We all have dreams; whether it be graduating from an Ivy League school, raising a family, orbecoming a well-known artist, there are things that tug at our soul, reminding us that we have things to do. Things outside of the daily routine of school or work or parenting.
I myself amalways thinking about all the things I’d like to accomplish. Sometimes it’s all I can think about,calling me to action, so I’ll add “Plan (Insert literally any goal here)” to my planner and it willremain there, forgotten, until it’s time to turn to next week’s page, where I will dutifully write itdown, convincing myself that this week will for sure be the week that these task gets completed.
*Repeat same pattern thousands of time*
Obviously this method is not working for me, hence causing me to wait a decade to actuallylaunch my own website. It can seem impossible to get around to our goals, when so many otherthings may take up our time and attention. But I want change, and because I know I’m not alone,I’m going to share 7 tips to help you successfully plan out those goals.
1. Listen to your nagging voice
What is your nagging voice? It’s that voice in your mind who is constantly reminding you thatwatching Will & Grace for the millionth time is not going to help you create your nextmasterpiece. Or that feeding yourself chips and guacamole does NOT in fact count as lifting.
Pay attention to what it is saying to you. What has been on your mind? What are the things thatyou can’t stop thinking about, that your pesky internal voice keeps reminding you of? Sit in arelatively quiet place, or somewhere you are able to be alone for a moment and really think (I’mnot saying the bathroom is the most desirable place, but it definitely gives you the chance tolock the door and have some thinking time.)
What have you always wanted to try/accomplish?Where do you want to go? What makes you happy? What makes you unhappy? How have youbeen feeling lately? Are you constantly miserable because of a job that sucks your soul? Areyou constantly tired?
I know this may seem like a lot of questions, but it is necessary to dig a little deeper to find outwhat it really is you should be focusing on!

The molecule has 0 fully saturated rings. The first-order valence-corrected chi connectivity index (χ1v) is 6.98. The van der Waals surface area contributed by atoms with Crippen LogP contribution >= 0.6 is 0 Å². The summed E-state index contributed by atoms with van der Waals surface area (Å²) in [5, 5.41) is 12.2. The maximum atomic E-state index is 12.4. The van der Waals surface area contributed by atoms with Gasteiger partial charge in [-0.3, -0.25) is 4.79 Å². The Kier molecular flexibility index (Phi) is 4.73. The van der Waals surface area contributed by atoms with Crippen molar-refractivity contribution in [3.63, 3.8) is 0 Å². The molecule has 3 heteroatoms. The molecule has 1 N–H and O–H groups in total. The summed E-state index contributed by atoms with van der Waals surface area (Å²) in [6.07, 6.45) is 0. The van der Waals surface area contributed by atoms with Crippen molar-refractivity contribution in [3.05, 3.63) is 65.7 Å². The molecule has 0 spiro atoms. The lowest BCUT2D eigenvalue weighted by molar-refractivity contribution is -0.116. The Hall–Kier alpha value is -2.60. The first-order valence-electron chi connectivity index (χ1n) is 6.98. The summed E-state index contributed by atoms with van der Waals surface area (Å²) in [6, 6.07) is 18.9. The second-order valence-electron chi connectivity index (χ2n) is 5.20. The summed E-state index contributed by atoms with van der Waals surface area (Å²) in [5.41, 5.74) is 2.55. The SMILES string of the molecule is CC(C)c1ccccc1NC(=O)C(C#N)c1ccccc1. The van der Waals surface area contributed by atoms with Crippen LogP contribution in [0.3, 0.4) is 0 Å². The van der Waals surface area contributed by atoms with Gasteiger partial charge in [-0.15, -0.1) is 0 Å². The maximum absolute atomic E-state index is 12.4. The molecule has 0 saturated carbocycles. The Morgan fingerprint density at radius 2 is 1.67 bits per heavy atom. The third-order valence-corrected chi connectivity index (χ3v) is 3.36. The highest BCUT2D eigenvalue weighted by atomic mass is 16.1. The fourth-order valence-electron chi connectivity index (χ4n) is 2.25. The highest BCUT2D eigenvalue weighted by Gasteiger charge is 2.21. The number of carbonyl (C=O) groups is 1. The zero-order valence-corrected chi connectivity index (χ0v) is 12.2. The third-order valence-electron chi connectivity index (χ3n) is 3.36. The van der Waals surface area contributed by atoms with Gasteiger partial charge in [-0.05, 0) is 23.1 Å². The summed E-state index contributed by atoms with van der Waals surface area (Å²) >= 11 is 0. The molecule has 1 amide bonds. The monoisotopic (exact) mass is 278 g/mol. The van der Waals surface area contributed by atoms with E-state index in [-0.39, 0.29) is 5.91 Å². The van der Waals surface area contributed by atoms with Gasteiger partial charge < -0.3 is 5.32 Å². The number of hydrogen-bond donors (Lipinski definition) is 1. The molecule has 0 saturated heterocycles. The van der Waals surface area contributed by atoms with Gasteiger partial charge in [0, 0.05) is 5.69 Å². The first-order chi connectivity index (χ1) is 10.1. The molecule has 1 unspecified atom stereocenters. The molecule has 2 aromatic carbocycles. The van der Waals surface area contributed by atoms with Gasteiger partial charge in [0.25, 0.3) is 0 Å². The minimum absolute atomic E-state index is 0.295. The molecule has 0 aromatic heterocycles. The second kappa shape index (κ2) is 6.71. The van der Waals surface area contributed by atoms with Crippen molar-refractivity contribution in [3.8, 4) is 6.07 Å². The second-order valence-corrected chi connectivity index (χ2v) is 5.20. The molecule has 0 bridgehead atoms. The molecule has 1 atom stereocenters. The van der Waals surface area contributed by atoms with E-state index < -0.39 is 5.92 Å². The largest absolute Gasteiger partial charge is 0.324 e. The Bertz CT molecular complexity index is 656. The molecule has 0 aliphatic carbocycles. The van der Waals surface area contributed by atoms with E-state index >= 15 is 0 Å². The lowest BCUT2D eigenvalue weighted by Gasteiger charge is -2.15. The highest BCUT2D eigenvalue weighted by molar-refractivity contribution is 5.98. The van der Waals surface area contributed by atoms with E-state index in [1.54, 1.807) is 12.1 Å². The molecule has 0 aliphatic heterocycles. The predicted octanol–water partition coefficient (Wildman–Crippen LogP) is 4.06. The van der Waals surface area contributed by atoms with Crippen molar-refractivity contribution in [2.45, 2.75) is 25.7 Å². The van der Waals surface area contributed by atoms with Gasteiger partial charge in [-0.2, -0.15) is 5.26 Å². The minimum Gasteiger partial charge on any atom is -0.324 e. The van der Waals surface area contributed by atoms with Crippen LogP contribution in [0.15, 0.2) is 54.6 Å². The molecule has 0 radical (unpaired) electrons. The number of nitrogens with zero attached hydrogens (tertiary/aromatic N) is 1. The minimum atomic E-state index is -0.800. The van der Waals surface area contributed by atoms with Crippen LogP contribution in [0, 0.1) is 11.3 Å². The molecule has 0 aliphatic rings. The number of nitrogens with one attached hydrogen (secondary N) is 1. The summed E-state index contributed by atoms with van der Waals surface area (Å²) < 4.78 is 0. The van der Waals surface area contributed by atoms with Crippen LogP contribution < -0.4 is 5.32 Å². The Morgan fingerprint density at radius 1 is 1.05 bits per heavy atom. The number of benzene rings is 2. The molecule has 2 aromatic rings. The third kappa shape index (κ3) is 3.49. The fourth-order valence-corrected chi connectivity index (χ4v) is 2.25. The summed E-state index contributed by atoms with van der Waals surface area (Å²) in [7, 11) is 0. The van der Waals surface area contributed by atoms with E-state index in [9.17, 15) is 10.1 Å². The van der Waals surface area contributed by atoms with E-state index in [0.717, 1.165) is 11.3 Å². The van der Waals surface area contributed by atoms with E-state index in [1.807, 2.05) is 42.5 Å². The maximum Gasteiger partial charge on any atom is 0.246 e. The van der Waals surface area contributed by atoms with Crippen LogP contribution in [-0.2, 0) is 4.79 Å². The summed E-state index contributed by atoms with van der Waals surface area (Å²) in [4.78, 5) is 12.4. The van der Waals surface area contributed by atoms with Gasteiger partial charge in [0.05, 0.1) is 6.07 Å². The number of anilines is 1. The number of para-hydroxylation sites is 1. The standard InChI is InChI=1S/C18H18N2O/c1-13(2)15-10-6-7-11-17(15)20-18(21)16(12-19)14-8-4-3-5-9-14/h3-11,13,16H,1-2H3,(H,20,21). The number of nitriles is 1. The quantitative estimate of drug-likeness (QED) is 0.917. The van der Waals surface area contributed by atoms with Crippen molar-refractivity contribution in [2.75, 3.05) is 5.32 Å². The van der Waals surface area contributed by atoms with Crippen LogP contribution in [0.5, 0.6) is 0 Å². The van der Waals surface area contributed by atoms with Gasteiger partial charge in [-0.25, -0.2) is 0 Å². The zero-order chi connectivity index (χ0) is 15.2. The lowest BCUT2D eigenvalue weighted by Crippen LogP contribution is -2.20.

To help you with this process, I created a quick template that I hope will make your soul
If your nagging voice did not help in coming up with some awesome goal ideas, or if you’re likeme and have way too many goal ideas and want a better way to organize them,figure out yourGoal Categories.
A Goal Category is the umbrella that all of your other goals will fall under. For
example, one of my goal categories is Health. I then begin to come up with all the Health relatedgoals I’d like to accomplish: lose weight, maintain a Vegan diet, increase my daily step count, beable to run on a treadmill, walk without feeling winded, etc. The list can go on and on.
You don’tneed to be specific at this part of the planning process. Just write everything that comes tomind. Some other examples of goal categories include: Family, Relationships, Self-Care,Creativity, Business, Community, Finances, Work, Passion, etc.
3. Fill up your Goal Categories
Now that you have come up with your Goal Categories, you should have a better idea of thethings that are most important to you. As mentioned above, start creating the items in yourcategories that you’d like to accomplish, that need more work, etc. Once again, do not stressabout being specific on this part, just let your thoughts flow and write whatever pops into yourhead.